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A total of 869 Army personnel have lost their lives on the Siachen glacier due to climatic conditions and environmental and other factors till date since the Army launched Operation Meghdoot in 1984, the government informed Parliament on Friday.
The casualties include 33 officers, 54 junior commissioned officers and 782 of other ranks. The government has taken a series of measures to ensure the best equipment is provided to soldiers and bring down casualties.
“In order to fast-track procurement of clothing and equipment for defence personal deployed in very high altitude areas like Siachen, an Empowered Committee (EC) under the chairmanship of Master-General of Ordnance (MGO) has been set up with full powers of competent financial authority,” Minister of State for Defence Rao Inderjit Singh said in a written reply in the Lok Sabha.
Mr. Singh said that special dispensation for placing 100 per cent repeat order has also been given to the committee. Moreover, sufficient quantities of these items are kept in reserve in Army Headquarters to avoid any shortage.
Stressing that operational deployment along the borders is a dynamic process based on assessment of threat to the national security, Mr. Singh said that out of 55 items of clothing and mountaineering equipment, only 20 items are imported.
Despite this assertion the fact remains the despite operating in the most unique conditions for three decades, India has not managed to develop the most basic items domestically. For instance, the special shoes, snow goggles, gloves and so on are all imported.
More soldiers have been lost on the glacier due to the extreme weather conditions than enemy fire. India and Pakistan declared a ceasefire along the Line of Control (LoC) and the Actual Ground Position Line (AGPL) across the Siachen in 2003. Though the LoC has seen ceasefire violations, guns have remained silent across the AGPL since.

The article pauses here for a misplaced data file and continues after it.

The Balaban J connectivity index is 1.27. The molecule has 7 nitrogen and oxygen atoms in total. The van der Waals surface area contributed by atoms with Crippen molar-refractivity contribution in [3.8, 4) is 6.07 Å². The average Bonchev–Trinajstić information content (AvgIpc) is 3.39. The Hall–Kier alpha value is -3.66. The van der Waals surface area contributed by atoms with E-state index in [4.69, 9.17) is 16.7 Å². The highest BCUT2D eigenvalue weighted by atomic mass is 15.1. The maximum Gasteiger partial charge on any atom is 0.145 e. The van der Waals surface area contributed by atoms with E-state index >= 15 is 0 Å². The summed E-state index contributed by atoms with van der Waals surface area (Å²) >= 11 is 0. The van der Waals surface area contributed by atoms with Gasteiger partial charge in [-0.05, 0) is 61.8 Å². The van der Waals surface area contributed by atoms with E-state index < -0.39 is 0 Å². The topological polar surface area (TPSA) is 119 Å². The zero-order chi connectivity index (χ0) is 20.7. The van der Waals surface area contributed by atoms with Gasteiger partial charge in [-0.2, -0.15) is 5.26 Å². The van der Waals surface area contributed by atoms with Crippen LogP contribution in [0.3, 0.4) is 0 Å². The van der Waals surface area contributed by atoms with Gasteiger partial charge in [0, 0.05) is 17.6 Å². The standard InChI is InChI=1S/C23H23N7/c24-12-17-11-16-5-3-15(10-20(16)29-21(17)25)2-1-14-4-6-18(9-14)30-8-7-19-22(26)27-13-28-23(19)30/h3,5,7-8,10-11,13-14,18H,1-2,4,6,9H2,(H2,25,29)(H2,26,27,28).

Pakistan despite holding peaks at lower altitudes has been suffering casualties at the rate of 30 per year. In a rare revelation Pakistan recently stated that between 2003-10, it has lost 213 soldiers in Siachen. In 2012 alone over 130 soldiers were killed in an avalanche.
Several experts have questioned the need for maintaining armies on the glacier with such high casualties and cost. The Army has over time streamlined procedures and procured better equipment significantly lowering the casualty figures in the last decade.
Ruling out any withdrawal in the present circumstances former Army Chief General Deepak Kapoor said “before any talk of withdrawal takes place, what we have gained after shedding lot of blood has to be clearly delineated and demarcated like the rest of the Line of Control (LoC) upto point NJ984.”
He said that India has made lot of efforts over the years and improved the logistics infrastructure because of which the casualties happening has come down tremendously.
“The strategic importance of Siachen requires that we continue to hold its commanding heights in national interests,” Gen. Kapoor added.
Serving officers echoed similar views. “The casualties have dropped steeply over the last decade as we are now better equipped and prepared against the weather,” said an officer currently serving on the glacier.
From: The Hindu